why do our noses run when we eat spicy food
It wouldnÁt be a St. PatrickÁs Day celebration in the Windy City without 400,000 spectators crowding the banks of the Chicago River to ÁoohÁ and ÁaahÁ at its (temporarily) emerald green tinge. But how do officials turn the water green? First, a bit of history: The dyeing tradition became an annual thing nearly 60 years ago, in 1962, but its real origins go back even further. In the early days of his administration as Mayor of Chicago, Richard J. Daley was a man on a mission to develop the cityÁs riverfront area. There was just one problem: The river itself was a sewage-filled. In order to get to the bottom of the cityÁs pollution problem and pinpoint the exact places where waste was being discarded into the waterway (and by whom), Daley authorized the pouring of a special green dye into the river that would allow them to see exactly where dumping was occurring. Fast-forward to late 1961 when Stephen BaileyÁpart of the Chicago Journeymen Plumbers Local, the cityÁs St. PatrickÁs Day Parade chairman, and a childhood friend of DaleyÁsÁwitnessed a colleagueÁs green-soaked coveralls following a day of pouring DaleyÁs dye into the Chicago River. That gave Bailey
: If they could streak the Chicago River green, why not turn it all green? Three months later, revelers got their first look at an -colored river when the city poured 100 pounds of the chemical into the water. They got a really good look, too, as the river remained green for an entire week. Over the next several years, the same practice was repeated, and again it was carried out by the Plumbers Local.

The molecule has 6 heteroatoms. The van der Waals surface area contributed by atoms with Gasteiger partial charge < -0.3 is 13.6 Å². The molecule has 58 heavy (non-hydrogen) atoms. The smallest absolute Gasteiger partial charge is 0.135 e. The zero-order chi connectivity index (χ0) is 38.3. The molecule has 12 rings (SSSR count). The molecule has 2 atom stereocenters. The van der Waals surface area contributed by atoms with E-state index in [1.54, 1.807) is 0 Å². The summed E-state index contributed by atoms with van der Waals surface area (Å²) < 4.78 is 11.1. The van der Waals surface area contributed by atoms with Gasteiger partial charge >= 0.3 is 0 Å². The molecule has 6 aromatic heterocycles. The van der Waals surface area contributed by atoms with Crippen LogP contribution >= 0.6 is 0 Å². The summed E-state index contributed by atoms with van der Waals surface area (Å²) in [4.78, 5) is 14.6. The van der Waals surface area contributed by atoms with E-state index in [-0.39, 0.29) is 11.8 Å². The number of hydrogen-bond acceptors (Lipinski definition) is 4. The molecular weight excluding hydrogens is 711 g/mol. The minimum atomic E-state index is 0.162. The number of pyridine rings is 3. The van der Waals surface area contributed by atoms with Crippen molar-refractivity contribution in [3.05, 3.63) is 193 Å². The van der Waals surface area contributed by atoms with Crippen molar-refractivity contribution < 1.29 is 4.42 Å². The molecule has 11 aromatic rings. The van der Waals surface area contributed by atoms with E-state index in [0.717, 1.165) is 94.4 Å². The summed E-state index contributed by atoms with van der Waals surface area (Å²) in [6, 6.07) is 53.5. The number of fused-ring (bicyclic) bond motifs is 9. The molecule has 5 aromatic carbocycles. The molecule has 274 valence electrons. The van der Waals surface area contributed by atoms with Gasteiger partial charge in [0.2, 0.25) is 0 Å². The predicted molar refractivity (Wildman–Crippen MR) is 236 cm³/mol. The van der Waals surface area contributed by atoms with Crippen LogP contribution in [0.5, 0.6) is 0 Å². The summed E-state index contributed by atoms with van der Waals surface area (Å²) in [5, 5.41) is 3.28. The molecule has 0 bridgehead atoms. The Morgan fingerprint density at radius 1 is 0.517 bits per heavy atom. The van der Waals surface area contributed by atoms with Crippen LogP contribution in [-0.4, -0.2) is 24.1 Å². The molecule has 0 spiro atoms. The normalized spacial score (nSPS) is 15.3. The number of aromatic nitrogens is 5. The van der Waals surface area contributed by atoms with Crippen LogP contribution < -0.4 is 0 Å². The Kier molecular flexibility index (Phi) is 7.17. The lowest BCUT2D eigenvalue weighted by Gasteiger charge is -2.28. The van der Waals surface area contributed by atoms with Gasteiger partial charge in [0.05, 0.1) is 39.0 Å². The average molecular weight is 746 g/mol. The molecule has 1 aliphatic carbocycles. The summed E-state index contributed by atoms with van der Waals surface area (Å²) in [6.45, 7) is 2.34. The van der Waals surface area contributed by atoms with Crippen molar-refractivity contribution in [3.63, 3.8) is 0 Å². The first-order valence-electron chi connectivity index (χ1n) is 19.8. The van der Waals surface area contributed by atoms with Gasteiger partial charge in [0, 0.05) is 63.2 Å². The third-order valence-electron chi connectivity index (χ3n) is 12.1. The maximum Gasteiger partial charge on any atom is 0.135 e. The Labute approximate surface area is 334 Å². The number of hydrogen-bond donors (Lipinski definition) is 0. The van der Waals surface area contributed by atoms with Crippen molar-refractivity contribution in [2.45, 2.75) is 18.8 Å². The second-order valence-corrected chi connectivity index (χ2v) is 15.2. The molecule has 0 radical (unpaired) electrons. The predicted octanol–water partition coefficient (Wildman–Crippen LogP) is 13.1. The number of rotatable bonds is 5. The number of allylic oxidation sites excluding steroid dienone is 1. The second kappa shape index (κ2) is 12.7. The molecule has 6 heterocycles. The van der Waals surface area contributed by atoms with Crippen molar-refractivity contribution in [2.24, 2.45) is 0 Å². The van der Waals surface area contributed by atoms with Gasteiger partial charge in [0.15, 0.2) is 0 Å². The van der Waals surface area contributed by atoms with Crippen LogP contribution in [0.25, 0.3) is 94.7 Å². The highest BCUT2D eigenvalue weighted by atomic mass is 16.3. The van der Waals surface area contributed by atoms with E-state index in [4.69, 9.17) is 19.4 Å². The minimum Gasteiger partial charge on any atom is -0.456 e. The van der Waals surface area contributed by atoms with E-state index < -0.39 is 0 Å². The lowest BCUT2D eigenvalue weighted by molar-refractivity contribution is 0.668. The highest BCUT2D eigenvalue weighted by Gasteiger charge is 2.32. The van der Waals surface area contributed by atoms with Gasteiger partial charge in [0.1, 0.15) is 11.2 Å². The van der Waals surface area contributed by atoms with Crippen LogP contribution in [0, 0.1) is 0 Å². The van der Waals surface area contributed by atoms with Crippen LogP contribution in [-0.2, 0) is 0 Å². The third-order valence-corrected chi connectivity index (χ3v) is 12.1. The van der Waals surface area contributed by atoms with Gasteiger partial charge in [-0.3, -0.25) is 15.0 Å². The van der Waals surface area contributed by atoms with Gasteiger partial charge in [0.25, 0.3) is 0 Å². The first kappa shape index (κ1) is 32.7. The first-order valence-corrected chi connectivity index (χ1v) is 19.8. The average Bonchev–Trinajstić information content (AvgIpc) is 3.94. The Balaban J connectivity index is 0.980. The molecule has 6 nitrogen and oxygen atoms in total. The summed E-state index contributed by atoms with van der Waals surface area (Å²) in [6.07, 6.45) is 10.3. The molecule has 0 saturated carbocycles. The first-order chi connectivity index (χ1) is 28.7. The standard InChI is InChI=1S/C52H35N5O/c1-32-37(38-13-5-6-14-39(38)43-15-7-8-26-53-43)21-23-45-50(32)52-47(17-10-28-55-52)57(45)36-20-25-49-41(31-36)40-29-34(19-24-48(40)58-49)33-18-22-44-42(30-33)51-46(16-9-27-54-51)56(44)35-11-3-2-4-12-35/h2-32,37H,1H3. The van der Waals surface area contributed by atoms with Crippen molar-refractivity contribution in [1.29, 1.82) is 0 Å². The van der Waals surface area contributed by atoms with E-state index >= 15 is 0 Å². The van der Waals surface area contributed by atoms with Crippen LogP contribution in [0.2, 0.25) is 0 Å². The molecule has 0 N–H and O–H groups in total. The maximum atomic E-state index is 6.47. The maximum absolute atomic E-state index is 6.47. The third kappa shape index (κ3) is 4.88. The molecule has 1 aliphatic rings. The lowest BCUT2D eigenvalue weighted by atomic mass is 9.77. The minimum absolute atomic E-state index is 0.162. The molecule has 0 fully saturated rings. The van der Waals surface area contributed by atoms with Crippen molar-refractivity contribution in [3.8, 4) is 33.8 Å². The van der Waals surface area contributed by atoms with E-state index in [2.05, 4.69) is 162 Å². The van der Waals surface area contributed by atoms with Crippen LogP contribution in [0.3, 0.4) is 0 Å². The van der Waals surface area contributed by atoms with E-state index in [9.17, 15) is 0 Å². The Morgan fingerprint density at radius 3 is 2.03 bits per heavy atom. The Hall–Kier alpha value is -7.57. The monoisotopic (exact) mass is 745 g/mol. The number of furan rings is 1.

The only difference was that the amount of dye used was cut in half over the next two years until they finally arrived at the : 25 pounds of dye = one day of green water. Unfortunately, the dye that was intended to help spot pollution was an oil-based fluorescein that many environmentalists was actually damaging the river even more. After fierce lobbying, eco-minded heads prevailed, and in 1966 the parade organizers began using a powdered, vegetable-based dye. While the exact formula for the orange powder (yes, it's orange until it's mixed with water) is kept top-secretÁin 2003 one of the parade organizers a reporter that revealing the formula would be akin to Átelling where the leprechaun hides its goldÁÁthere are plenty of details that the committee lets even non-leprechauns in on. The dyeing process will at 9 a. m. on the morning of the parade, Saturday, March 17 (it's always held on a Saturday) when six members of the local Plumbers Union hop aboard two boats, four of them on the larger vessel, the remaining two on a smaller boat. The larger boat heads out onto the water first, with three members of the crew using flour sifters to spread the dye into the river. The smaller boat follows closely behind in order to help disperse the substance. (The to catch a glimpse is from the east side of the bridge at Michigan Avenue, or on Upper and Lower Wacker Drive between Columbus and Lake Shore Drives. ) Approximately 45 minutes later, voila, the Chicago River is greenÁbut donÁt expect it to stay that way. These days, the color only sticks around for about.